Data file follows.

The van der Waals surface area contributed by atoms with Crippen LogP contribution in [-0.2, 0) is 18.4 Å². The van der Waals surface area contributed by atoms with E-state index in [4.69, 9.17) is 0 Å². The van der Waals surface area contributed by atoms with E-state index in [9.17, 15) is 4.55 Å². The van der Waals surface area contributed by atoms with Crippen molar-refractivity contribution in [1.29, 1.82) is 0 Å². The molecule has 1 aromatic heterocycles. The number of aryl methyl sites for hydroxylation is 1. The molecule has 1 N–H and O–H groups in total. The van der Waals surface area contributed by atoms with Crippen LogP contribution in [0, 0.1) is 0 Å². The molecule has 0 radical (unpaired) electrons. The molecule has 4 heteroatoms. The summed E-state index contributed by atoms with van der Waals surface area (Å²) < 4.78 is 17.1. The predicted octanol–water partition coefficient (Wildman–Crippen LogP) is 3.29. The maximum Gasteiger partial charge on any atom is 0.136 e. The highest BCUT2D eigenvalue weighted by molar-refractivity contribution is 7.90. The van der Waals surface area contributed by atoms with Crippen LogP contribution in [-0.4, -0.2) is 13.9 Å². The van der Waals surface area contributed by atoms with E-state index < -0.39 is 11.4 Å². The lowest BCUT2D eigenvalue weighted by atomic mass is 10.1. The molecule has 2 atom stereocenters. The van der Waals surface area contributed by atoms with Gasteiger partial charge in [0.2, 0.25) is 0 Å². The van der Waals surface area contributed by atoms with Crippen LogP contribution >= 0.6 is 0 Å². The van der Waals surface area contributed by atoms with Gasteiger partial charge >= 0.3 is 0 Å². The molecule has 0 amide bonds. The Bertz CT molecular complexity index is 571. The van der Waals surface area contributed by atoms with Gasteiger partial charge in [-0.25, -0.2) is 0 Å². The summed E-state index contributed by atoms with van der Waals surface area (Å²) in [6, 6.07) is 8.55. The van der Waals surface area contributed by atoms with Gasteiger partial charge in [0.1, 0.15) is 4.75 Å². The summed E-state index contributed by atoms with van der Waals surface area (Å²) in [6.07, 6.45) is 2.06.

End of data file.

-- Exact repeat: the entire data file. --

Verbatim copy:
The van der Waals surface area contributed by atoms with Crippen LogP contribution in [-0.2, 0) is 18.4 Å². The van der Waals surface area contributed by atoms with E-state index in [4.69, 9.17) is 0 Å². The van der Waals surface area contributed by atoms with E-state index in [9.17, 15) is 4.55 Å². The van der Waals surface area contributed by atoms with Crippen molar-refractivity contribution in [1.29, 1.82) is 0 Å². The molecule has 1 aromatic heterocycles. The number of aryl methyl sites for hydroxylation is 1. The molecule has 1 N–H and O–H groups in total. The van der Waals surface area contributed by atoms with Crippen LogP contribution in [0, 0.1) is 0 Å². The molecule has 0 radical (unpaired) electrons. The molecule has 4 heteroatoms. The summed E-state index contributed by atoms with van der Waals surface area (Å²) < 4.78 is 17.1. The predicted octanol–water partition coefficient (Wildman–Crippen LogP) is 3.29. The maximum Gasteiger partial charge on any atom is 0.136 e. The highest BCUT2D eigenvalue weighted by molar-refractivity contribution is 7.90. The van der Waals surface area contributed by atoms with Crippen LogP contribution in [-0.4, -0.2) is 13.9 Å². The van der Waals surface area contributed by atoms with E-state index < -0.39 is 11.4 Å². The lowest BCUT2D eigenvalue weighted by atomic mass is 10.1. The molecule has 2 atom stereocenters. The van der Waals surface area contributed by atoms with Gasteiger partial charge in [0.2, 0.25) is 0 Å². The van der Waals surface area contributed by atoms with Crippen LogP contribution >= 0.6 is 0 Å². The van der Waals surface area contributed by atoms with Gasteiger partial charge >= 0.3 is 0 Å². The molecule has 0 amide bonds. The Bertz CT molecular complexity index is 571. The van der Waals surface area contributed by atoms with Gasteiger partial charge in [-0.25, -0.2) is 0 Å². The summed E-state index contributed by atoms with van der Waals surface area (Å²) in [6, 6.07) is 8.55. The van der Waals surface area contributed by atoms with Gasteiger partial charge in [0.1, 0.15) is 4.75 Å². The summed E-state index contributed by atoms with van der Waals surface area (Å²) in [6.07, 6.45) is 2.06.